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Addiction. 2011 Dec;106(12):2134-43. doi: 10.1111/j.1360-0443.2011.03540.x. Epub 2011 Sep 21.

The Örebro prevention programme revisited: a cluster-randomized effectiveness trial of programme effects on youth drinking.

Author information

1
STAD, Centre for Psychiatry Research Stockholm, Stockholm County Council Health Care Provision/Department of Clinical Neuroscience, Karolinska Institutet, Stockholm, Sweden. maria.bodin@ki.se

Abstract

AIMS:

This study aimed to assess the effectiveness of the Örebro prevention programme (ÖPP), an alcohol misuse prevention programme that aims to reduce youth drinking by changing parental behaviour.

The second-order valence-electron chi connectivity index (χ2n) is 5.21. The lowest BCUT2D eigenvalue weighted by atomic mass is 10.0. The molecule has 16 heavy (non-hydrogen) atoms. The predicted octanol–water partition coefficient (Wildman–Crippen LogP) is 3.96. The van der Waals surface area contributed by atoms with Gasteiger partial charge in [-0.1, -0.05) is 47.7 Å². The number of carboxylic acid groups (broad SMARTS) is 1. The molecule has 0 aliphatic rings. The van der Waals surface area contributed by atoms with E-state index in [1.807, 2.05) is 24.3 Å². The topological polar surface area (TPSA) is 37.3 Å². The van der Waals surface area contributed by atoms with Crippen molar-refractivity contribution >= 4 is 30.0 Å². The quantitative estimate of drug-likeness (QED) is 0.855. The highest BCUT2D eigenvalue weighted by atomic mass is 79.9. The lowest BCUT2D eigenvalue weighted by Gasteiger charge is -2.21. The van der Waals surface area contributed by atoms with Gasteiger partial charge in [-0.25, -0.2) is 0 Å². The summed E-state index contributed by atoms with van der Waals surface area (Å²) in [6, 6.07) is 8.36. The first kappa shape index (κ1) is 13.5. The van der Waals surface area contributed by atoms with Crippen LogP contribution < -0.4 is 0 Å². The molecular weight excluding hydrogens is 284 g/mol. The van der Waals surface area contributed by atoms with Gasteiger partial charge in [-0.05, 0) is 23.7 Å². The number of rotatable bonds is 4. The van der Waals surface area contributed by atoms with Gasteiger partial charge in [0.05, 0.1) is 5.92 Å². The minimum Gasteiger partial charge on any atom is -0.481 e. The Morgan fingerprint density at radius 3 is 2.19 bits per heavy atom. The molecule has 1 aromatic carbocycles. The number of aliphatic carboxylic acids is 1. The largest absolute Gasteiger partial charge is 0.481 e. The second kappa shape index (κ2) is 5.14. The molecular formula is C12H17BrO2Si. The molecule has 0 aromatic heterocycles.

DESIGN:

Cluster-randomized trial, with schools assigned randomly to the ÖPP or no intervention.

SETTING:

Forty municipal schools in 13 counties in Sweden.

PARTICIPANTS:

A total of 1752 students in the 7th grade and 1314 parents were assessed at baseline. Students' follow-up rates in the 8th and 9th grades were 92.1% and 88.4%, respectively.

MEASUREMENTS:

  Classroom questionnaires to students and postal questionnaires to parents were administered before randomization and 12 and 30 months post-baseline.

FINDINGS:

Two-level logistic regression models, under four different methods of addressing the problem of loss to follow-up, revealed a statistically significant programme effect for only one of three drinking outcomes under one loss-to-follow-up method, and that effect was observed only at the 12-month follow-up.

CONCLUSIONS:

The Örebro prevention programme as currently delivered in Sweden does not appear to reduce or delay youth drunkenness.

TRIAL REGISTRATION:

ClinicalTrials.gov NCT01213108.

[Indexed for MEDLINE]

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